The Night Inspector

Other Frederick Busch books

The Night Inspector is a great American novel about the country’s dark night of the soul. Prolific novelist and short story writer Frederick Busch – author of more than twenty books since 1971 – evokes the Civil War and its aftermath with startling immediacy. The year is 1867. A disfigured Civil War veteran named William Bartholomew, 32 years old, has made a home for himself along the grimy harbor districts of Manhattan. Bartholomew has found a measure of success as a financial speculator, riding the choppy waves of the market economy. "It was money that won," he tells us, "same as it was money responsible for maiming us."

A painted pasteboard mask hides the scars on his mangled face, much of which was blown off in the war. ("I’m a coin," he says mordantly, "imprinted with Abe’s earnestness.") Sleepless nights are haunted by memories of his gruesome work as a Union sniper. Feared and despised even among fellow northern soldiers, labeled an "assassin," Bartholomew did his killing far from the battlefield, hidden in trees or bushes, taking aim at "unprepared and unresisting men."

As the war dragged on, his missions became increasingly outlandish, ordered by his superiors to gun down a civilian mapmaker, or a prostitute, or a team of horses, any human or animal seen as aiding the Rebel cause. So effective and notorious was Bartholomew’s marksmanship that soon he was himself a marked man, eventually meeting the enemy gunfire that would take off half of his face. The sights and sounds and smells of war are never far from his thoughts:

I carry, behind the ruins of my face, inside my brain, the smell of excrement and pounded, flayed flesh stirred deep into the mud of the streets… It was a time of odors. You could smell the putrefaction of wounds. You could smell the maggots in them, like the bitter, herbal smell of bats. The unbathed men, the starved, exhausted horses and mules, the shallow breathing of a vast despair — you could smell the staggered nation…

The brutal economics of warfare have made a Social Darwinist of Bartholomew: "There are the weak, there are the strong… And what survives is strongest." It is also economics – perhaps mingled with a modicum of compassion – that involves him in an elaborate scheme to free a group of African American children being sold into a clandestine postwar slavery ring in Florida. In truth, he is in love with a Creole whore named Jessie who tells him of the youngsters, some of whom Bartholomew suspects may be Jessie’s own family or offspring.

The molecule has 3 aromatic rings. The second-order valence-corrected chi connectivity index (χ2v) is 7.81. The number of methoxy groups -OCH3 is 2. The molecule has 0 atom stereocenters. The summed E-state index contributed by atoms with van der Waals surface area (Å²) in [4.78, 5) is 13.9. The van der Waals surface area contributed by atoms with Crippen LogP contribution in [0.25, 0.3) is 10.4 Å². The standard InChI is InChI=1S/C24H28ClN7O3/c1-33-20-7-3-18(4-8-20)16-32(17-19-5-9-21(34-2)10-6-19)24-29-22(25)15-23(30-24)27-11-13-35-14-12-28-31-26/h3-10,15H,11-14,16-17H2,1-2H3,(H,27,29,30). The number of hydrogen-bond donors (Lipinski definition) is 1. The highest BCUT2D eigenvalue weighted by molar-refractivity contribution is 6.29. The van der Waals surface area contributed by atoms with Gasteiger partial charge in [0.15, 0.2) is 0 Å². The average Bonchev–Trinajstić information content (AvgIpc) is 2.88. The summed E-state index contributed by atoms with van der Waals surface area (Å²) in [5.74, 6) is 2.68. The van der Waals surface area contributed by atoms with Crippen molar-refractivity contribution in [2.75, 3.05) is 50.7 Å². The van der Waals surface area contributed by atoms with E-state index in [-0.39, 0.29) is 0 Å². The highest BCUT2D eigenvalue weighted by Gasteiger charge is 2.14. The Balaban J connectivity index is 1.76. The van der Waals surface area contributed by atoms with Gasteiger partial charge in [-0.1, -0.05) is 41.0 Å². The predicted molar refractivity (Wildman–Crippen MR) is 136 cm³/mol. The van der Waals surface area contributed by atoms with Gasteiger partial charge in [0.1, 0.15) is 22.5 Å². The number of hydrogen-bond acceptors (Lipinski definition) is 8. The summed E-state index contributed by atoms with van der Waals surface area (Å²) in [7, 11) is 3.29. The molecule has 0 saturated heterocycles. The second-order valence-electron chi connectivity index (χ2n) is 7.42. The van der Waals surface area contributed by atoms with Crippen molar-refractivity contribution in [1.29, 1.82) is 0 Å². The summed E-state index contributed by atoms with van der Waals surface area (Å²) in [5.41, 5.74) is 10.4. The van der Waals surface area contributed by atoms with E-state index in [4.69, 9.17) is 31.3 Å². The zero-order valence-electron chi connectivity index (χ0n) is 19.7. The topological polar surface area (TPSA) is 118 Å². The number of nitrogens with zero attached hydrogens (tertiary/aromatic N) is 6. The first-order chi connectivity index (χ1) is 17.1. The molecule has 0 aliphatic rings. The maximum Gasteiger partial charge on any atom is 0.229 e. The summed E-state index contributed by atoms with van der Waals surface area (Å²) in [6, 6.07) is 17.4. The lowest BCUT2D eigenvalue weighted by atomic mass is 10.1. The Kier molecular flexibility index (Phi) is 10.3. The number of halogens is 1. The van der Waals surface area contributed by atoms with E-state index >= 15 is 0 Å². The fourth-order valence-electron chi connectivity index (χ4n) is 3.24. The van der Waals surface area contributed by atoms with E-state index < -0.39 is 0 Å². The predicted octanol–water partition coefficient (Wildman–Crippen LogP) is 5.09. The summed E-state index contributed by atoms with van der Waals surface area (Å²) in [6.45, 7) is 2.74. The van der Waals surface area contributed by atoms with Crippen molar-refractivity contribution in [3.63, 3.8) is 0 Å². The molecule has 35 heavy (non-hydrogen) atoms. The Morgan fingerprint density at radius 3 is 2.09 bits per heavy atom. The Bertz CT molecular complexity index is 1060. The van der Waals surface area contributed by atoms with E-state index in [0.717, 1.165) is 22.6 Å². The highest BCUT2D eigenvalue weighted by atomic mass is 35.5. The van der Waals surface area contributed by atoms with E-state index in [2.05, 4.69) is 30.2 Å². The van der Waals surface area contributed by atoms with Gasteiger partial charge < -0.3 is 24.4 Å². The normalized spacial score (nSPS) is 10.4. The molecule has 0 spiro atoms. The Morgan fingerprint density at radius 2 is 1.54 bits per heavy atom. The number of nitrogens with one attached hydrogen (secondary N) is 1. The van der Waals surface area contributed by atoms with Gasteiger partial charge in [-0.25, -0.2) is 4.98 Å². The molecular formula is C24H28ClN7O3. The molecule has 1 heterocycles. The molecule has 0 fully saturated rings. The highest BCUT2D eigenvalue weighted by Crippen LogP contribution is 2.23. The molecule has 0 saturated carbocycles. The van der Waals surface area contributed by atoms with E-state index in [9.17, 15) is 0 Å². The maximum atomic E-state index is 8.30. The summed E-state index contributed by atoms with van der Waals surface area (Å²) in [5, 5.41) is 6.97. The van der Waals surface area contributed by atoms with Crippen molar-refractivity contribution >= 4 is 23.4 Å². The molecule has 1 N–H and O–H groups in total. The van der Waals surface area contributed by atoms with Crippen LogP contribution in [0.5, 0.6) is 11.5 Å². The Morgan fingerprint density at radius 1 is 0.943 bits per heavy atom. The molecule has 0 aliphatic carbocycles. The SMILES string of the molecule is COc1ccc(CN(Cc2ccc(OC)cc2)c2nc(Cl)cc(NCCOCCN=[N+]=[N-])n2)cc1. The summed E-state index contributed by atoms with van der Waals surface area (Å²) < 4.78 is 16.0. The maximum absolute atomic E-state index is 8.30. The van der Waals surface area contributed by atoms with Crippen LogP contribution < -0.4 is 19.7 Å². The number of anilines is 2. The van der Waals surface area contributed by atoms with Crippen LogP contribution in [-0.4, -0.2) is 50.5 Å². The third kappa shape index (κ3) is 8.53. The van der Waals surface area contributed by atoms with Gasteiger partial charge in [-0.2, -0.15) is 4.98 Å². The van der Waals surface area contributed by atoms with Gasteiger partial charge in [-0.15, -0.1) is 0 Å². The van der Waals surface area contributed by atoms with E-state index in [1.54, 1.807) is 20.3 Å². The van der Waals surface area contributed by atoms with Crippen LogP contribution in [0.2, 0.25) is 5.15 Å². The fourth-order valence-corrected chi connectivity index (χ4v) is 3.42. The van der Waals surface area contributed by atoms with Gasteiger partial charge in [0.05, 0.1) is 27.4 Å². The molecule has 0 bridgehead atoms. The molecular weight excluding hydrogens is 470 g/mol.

For Bartholomew’s part, he will attempt to arrange safe passage for the children on a ship bound from Florida and set to arrive in New York harbor. He will also try to enlist the assistance of a customs inspector who has of late become a friend and drinking companion. The customs inspector is none other than 48 year-old Herman Melville, whose minor fame as the author of Typee and Moby Dick is years behind him (his lifetime income from the writing of Moby Dick amounted to $1,260). In 1867 Melville was earning $4 a day working for the U.S. Customs Service, drinking too much, exacerbating the tensions with his wife and children, and writing reams of the poetry that would do nothing to revive his literary career.

Herman Melville was never involved in anything remotely like the adventure that Frederick Busch imagines for him in The Night Inspector. But what Busch creates is a compelling psychological profile that convinces us that the dissipated and exhausted writer just might have had it in himself to engage in the kind of derring-do that climaxes this extraordinary novel, which for all the world reads at times like something from a Melville yarn, with the appropriate Old Testament anguish and complex moral ambiguity.

Above all, Busch gives us the despair of a visionary writer. There was no market in nineteenth century America for Melville’s profound literature. In a very real sense, he was a victim of the same mercantile capitalism that drove the economy toward greater industrialization and greater disparity between rich and poor. "I am my own secret now," says Melville in The Night Inspector. "I am my darkest best-held secret. Do I wish to be? I would prefer not to. Do I choose? I do not."

The Night Inspector is literary art of the highest order, comparable to E.L. Doctorow’s Ragtime, William Kennedy’s Ironweed, and Toni Morrison’s Beloved, all of which give voice to the dark poetry that churns beneath the surface of our violent heritage. Frederick Busch’s ingenious mixing of reafiction and historical fact reaches a bone-chilling pitch when the fictional William Bartholomew sells Herman Melville a Colt pistol for his eighteen year old son, Malcolm, who has joined the New York State National Guard. Malcolm Melville will be found dead in the novel, as he was in history, with a presumed self-inflicted gunshot wound to the head.

It remains to be seen whether The Night Inspector will bring Frederick Busch the major success he so richly deserves. The novel may be too literary for mainstream tastes. Some familiarity with Melville’s life and times is probably useful for a full appreciation of the novel. (A superb source is Laurie Robertson-Lorant’s 1996 biography, Melville.)

Look for The Night Inspector to be nominated for any number of possible honors in 1999, from the National Book Award to the Pulitzer.

Bob Wake